WASHINGTON -- Glenn Beck says it's just a coincidence his Restoring Honor rally on Saturday at the Lincoln Memorial will take place on the anniversary and at the site of Martin Luther King Jr.'s famous "I Have a Dream" speech. But he's hardly apologizing for the connection.
"This is going to be a moment that you'll never be able to paint people as haters, racists, none of it," he says of the event featuring Sarah Palin and other conservative political and cultural figures. "This is a moment, quite honestly, that I think we reclaim the civil rights movement."
Some civil rights veterans are skeptical.
"When we heard about Glenn Beck, it was puzzling," the Rev. Al Sharpton said. "Because if you read Dr. King's speech, it just doesn't gel with what Mr. Beck or Mrs. Palin are representing."
Beck, a popular figure among tea party activists and a polarizing Fox News Channel personality, is headlining the event, and Palin, the 2008 Republican vice presidential nominee and a potential 2012 president candidate, will be a prominent speaker. But Beck says it's not about politics.
The event's website says the rally is to pay tribute to America's military personnel and others "who embody our nation's founding principles of integrity, truth and honor." It also is to promote the Special Operations Warrior Foundation, which provides scholarships and services to family members of military members.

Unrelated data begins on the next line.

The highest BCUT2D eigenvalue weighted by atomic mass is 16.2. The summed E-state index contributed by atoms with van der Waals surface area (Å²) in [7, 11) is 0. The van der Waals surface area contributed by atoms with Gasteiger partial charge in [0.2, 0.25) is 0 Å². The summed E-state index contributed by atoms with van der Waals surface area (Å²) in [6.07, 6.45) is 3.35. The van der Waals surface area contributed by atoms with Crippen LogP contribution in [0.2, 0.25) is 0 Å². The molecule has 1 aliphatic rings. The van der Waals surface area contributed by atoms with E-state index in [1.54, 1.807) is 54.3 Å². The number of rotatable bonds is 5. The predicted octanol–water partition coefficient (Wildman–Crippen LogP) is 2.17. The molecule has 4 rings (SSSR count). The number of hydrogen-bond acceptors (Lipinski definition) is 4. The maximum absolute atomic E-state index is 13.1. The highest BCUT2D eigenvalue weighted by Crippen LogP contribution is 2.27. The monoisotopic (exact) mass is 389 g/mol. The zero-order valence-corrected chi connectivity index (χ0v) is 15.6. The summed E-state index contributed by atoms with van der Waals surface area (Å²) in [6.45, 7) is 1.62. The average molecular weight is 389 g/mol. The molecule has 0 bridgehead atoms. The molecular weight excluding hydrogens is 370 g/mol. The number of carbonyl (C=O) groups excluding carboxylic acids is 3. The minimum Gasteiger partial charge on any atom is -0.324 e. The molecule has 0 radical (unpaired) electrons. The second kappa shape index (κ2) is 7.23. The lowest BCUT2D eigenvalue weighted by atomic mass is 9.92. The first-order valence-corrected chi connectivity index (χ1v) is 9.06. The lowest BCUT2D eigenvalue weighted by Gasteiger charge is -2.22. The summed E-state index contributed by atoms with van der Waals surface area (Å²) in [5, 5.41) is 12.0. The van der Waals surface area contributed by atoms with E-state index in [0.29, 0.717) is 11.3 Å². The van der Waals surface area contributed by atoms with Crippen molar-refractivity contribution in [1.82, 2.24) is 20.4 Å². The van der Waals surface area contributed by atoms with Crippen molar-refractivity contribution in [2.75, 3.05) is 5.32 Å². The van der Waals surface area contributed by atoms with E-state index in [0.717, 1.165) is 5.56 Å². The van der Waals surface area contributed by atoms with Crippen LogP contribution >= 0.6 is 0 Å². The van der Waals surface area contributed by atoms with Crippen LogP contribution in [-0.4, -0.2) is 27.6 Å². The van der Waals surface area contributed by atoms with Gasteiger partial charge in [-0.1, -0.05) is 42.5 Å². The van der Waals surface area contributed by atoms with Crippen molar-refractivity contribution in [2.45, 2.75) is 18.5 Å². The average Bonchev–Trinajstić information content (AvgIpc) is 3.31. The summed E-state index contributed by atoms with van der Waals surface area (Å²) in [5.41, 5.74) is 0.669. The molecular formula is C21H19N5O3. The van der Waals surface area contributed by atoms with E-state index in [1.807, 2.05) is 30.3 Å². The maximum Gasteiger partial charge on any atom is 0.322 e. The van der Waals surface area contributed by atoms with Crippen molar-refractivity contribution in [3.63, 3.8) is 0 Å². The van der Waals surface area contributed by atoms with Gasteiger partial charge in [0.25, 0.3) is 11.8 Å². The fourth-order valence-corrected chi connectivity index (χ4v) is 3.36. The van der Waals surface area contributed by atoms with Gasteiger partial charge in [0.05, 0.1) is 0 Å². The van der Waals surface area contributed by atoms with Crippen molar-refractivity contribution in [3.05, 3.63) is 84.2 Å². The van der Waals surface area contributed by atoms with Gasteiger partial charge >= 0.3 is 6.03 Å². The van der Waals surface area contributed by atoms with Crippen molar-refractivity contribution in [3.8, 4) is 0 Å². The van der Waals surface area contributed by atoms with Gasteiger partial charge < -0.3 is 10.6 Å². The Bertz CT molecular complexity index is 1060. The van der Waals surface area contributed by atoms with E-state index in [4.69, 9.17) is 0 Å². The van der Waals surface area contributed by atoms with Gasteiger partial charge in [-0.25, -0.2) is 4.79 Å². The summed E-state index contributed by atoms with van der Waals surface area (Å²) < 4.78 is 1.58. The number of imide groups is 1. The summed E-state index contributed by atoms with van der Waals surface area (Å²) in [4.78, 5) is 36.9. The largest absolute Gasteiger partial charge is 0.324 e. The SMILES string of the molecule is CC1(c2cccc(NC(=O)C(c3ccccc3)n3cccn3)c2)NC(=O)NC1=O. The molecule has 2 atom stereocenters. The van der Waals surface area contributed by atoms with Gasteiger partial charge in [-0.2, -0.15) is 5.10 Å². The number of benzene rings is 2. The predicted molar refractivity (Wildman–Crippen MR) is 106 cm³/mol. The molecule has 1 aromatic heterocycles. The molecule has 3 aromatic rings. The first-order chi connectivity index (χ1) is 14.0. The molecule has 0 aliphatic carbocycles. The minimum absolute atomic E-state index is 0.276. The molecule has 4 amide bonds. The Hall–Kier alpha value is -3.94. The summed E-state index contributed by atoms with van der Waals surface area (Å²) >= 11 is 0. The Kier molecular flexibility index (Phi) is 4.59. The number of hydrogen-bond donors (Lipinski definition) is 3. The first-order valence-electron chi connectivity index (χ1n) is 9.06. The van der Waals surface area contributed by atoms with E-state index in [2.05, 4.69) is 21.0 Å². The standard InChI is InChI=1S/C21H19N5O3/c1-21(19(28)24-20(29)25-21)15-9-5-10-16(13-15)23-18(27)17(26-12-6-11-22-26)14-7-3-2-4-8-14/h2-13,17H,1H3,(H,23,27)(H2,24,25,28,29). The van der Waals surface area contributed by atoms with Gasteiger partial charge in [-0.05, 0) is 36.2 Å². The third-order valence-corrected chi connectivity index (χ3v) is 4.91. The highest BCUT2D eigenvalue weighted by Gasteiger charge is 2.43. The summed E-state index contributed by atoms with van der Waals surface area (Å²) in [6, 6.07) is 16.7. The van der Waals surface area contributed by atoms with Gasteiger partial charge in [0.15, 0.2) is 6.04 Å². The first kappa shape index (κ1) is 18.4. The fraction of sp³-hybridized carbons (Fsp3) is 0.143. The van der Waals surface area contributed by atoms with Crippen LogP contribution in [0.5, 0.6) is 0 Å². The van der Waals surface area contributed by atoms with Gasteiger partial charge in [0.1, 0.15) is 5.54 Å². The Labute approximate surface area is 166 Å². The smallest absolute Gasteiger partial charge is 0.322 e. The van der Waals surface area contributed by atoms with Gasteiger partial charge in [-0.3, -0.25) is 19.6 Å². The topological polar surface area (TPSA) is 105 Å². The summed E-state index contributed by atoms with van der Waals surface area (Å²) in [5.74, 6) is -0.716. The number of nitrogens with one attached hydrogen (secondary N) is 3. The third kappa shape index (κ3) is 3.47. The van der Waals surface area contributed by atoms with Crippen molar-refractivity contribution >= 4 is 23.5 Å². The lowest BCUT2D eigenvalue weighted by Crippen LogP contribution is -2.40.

The website urges citizens to attend and "help us restore the values that founded this great nation."
The rally, on the 47th anniversary of King's plea for racial equality is drawing a strong reaction -- and several counter-rallies -- as the nation looks toward November's elections.
Beck is known for his strong opinions, including his statement that President Barack Obama is a racist; he later told CBS' Katie Couric that he was "sorry the way it was phrased."
But organizers of Saturday's rally are telling attendees not to bring signs, "as they may deter from the peaceful message we are bringing to Washington."
Signs at some tea party events have included pictures of Obama embellished with a Hitler-style mustache, racial epithets and threats to Democratic officials. Such posters have given tea party critics grounds to claim the loose organization of activists is motivated by racism against the nation's first black president.
"Dr. King never had to ask anyone to leave their signs and guns at home," said Benjamin Todd Jealous, president of the NAACP. "To say to your followers, don't bring your signs -- it's like saying don't open your mouth."